Islamabad [Pakistan], July 1 (ANI): Although Pakistan's education budgets have increased upto 2.8 per cent, the country still has the world's second-highest number of out-of-school children (OOSC) due to disparities in gender, socio-economic status, geography and availability of quality education.
Fiza Farhan in The Express Tribune said that with approximately 22.8 million in the age bracket of five to 16 years old, Pakistan has the world's second-highest number of OOSC. Almost 10.7 million boys and 8.6 million girls are enrolled at the primary level and the numbers drop to 3.6 and 2.8 million, respectively, at the lower secondary level. In the five to nine age bracket, five million children are not enrolled in schools and after primary school-age, the number of OOSC doubles. Even though education budgets have increased, accounting for 2.8 per cent of the total GDP, it still does not make it to the 4 per cent target.
Examining the factors outlined above, most OOSC are in Balochistan, including 78 per cent girls. In Sindh, 52 per cent of the poorest are OOSC, of which 58 per cent are girls.
In terms of geographical factors, this plays a huge role as the provision of educational services is tough in mountainous areas. Moreover, communities affected by natural disasters and the influx of migrants experience higher dropout rates, according to the publication.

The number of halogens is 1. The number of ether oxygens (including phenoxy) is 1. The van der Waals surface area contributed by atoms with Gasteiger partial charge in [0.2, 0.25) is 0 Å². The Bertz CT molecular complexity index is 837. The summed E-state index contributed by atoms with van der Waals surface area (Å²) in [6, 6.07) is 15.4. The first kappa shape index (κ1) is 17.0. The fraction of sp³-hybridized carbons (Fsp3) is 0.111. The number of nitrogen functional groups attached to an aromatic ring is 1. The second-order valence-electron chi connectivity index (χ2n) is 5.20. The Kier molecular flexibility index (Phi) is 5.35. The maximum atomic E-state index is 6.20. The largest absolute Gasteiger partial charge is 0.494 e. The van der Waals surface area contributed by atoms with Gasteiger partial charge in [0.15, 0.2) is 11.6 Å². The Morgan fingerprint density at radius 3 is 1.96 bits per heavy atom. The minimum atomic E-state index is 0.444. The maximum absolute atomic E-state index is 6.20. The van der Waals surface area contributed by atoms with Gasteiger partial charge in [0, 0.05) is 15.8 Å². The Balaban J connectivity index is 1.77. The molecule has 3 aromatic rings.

The conflict in Khyber-Pakhtunkhwa between 2008-10 led to almost 3.35 million people being internally displaced, of which 60 per cent were children. Most IDPs stayed with host communities where local schools were unable to accommodate the huge influx of children. In 2010, floods affected 16,400 schools in Pakistan and the 2005 earthquake destroyed 3,669 educational institutes in the Hazara division.
These findings indicate how geographical factors, poor transportation, natural calamities and poor communication facilities are important causes of dropping out at the primary level and hinder access to education, Fiza Farhan said in her article published in The Express Tribune.
The problems associated with Pakistan's education system can be attributed to socio-cultural demand-side barriers too. At the systems level, we lack adequate finances, policy implementation, competent faculty, and a conducive teaching environment. The brunt of this is borne by marginalised groups, particularly girls. Gender wise, boys outnumber girls at every stage of education (and hence the economic journey). Moreover, owing to the pandemic, the figures have worsened globally. When the lockdown began in March 2020, about 26.1 million students dropped out of school in Pakistan. In September, schools were allowed to reopen and about 13 million children remained unenrolled, of which 60 per cent are girls. (ANI)